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Im Yunjidang, Joseon’s Prominent female Confucian Scholar


<b>Im Yunjidang</b>, Joseon’s Prominent female Confucian Scholar
Women can Become Saints

Joseon society was deeply rooted in Confucianism. At the time, women blessed with great talent couldn’t display their abilities properly due to barriers of gender discrimination.

Even in the male-dominated era, however, some women did overcome restrictions and made their presence felt. Im Yunjidang was one of those brave and intelligent women. She maintained that there was no difference between men and women in characteristics they were given. She struggled to free herself from the shackles worn by women and took a leap into her dream.

Im’s Life

Im was born in 1721 in Yangseong(양성) in Gyeonggi province. After her father Im Jeok(임적) died in 1728, she moved to Cheongju with her family.

There, Im learned Confucian classics and history from her second elder brother Im Seong-ju(임성주), who became a prominent Confucian scholar in the late Joseon period. Her eldest brother Im Myeong-ju(임명주) was also a man of great learning, who served as the official of the Office of the Censor-General.

In a family with renowned tradition in erudition, Im Yunjidang also showed outstanding ability in her studies. She stood out among her siblings for her logical thinking and deep insight. They even lamented that she hadn’t been born as a man.

It was her brother Im Seong-ju who gave her a penname ‘Yunjidang.’ The title derived from Chu Hsi’s comment, “I respect Tairen and TaiSi.” Tairen and TaiSi were King Wen’s mother and wife, respectively, in the Zhou Dynasty of China. They were considered highly respected women of ancient China.

Im’s life as a woman was lonely, though. She married Shin Gwang-yu(신광유) in 1739 when she was 19 years old. But her husband, who was a year younger than her, died eight years after they got married. She had a baby after a difficult delivery but the child died very young. The childless widow adopted a son of her husband’s younger brother, but the boy also preceded her to the grave. Im sublimated her lonely life into scholarly attainment.

Concentrating on Studies All her Life

An episode tells how deep Im’s philosophical insight was. When she stayed at her brother’s house, her nephews came to her in the evening to say hello to her. She asked them how they were doing with their studies. They said it was so hot that they used fans to cool off. Im scolded them, saying “If you concentrate on reading, the feeling of the cool air will naturally permeate into your hearts. You are just chanting an empty prayer only by your lips.”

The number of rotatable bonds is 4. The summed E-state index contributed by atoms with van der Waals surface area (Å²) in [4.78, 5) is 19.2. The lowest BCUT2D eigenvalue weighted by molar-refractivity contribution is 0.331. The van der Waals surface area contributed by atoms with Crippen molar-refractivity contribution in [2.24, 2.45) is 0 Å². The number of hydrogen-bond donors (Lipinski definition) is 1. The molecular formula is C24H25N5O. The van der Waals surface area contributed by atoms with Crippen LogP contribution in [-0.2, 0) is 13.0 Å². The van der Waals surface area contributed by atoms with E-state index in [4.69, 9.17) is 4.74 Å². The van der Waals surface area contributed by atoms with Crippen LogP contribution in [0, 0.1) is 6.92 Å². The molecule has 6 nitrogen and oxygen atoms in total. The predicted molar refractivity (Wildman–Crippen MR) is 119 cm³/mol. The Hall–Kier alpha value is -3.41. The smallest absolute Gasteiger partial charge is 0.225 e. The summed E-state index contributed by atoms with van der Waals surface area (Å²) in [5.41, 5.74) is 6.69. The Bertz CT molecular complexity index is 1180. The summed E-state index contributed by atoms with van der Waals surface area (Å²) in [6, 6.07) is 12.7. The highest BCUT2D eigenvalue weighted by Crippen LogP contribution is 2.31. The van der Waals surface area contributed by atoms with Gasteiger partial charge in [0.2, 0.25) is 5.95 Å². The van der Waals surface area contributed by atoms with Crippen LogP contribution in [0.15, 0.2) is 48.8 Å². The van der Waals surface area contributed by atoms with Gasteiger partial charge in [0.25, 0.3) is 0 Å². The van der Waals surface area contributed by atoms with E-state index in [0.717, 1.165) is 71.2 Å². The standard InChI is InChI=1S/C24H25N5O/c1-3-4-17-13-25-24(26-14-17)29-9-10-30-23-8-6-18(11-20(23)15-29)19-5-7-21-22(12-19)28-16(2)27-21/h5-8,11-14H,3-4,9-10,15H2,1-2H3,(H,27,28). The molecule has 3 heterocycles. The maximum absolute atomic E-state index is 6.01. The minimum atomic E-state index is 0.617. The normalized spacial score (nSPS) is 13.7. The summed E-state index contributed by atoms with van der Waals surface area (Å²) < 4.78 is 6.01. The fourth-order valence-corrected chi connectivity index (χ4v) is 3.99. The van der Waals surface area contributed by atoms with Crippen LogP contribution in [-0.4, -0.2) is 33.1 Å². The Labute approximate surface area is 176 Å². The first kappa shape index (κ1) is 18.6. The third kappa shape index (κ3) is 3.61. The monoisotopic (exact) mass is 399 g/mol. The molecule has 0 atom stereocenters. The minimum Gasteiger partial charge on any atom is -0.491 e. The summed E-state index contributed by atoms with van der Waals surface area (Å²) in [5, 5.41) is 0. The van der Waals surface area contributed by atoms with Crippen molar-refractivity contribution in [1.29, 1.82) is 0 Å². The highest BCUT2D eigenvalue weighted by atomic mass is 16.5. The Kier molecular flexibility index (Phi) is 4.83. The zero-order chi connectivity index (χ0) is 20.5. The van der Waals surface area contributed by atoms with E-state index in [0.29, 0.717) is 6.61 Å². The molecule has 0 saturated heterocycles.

To better understand the profound principle of the universe and people’s true nature, Im logically explored the theories of ‘reason and energy’ and the ‘Four Beginnings and Seven Emotions,’ which comprised the key of Neo-Confucianism.

She cultivated her mind constantly and built high character through moral practice before she died in 1793 at the age of 73. Three years later, Im’s younger brother Im Jeong-ju(임정주) and her husband’s younger brother Shin Gwang-woo(신광우) collected materials and compiled [The Remaining Writings of Yunjidang], which is viewed as the essence of Im’s philosophy.

[The Remaining Writings of Yunjidang]

The book contains her research of Confucian classics, interpretations of the theories of Neo-Confucianism, comments on Chinese historical figures and instructive verses. The well-written texts with high literary value merited great attention. In particular, Im believed that people can all become saints as long as they restore their good and pure nature. In practicing the universal character, she didn’t differentiate between men and women. Rather, she thought men and women were in complementary relations, like yin and yang. Her idea was as progressive as today’s view of different genders.

In contrast to other female intellectuals in the Joseon era, who wrote mostly about love or the suffering of life, Im wrote her opinions about Confucian classics or great Confucian scholars. She led a lonely life as a woman, but her hard life inspired her to devote herself to studies all her life. The female Confucian scholar marked her presence in the history of Korean women as a big star that shined brightly amid the ordeals of the times.

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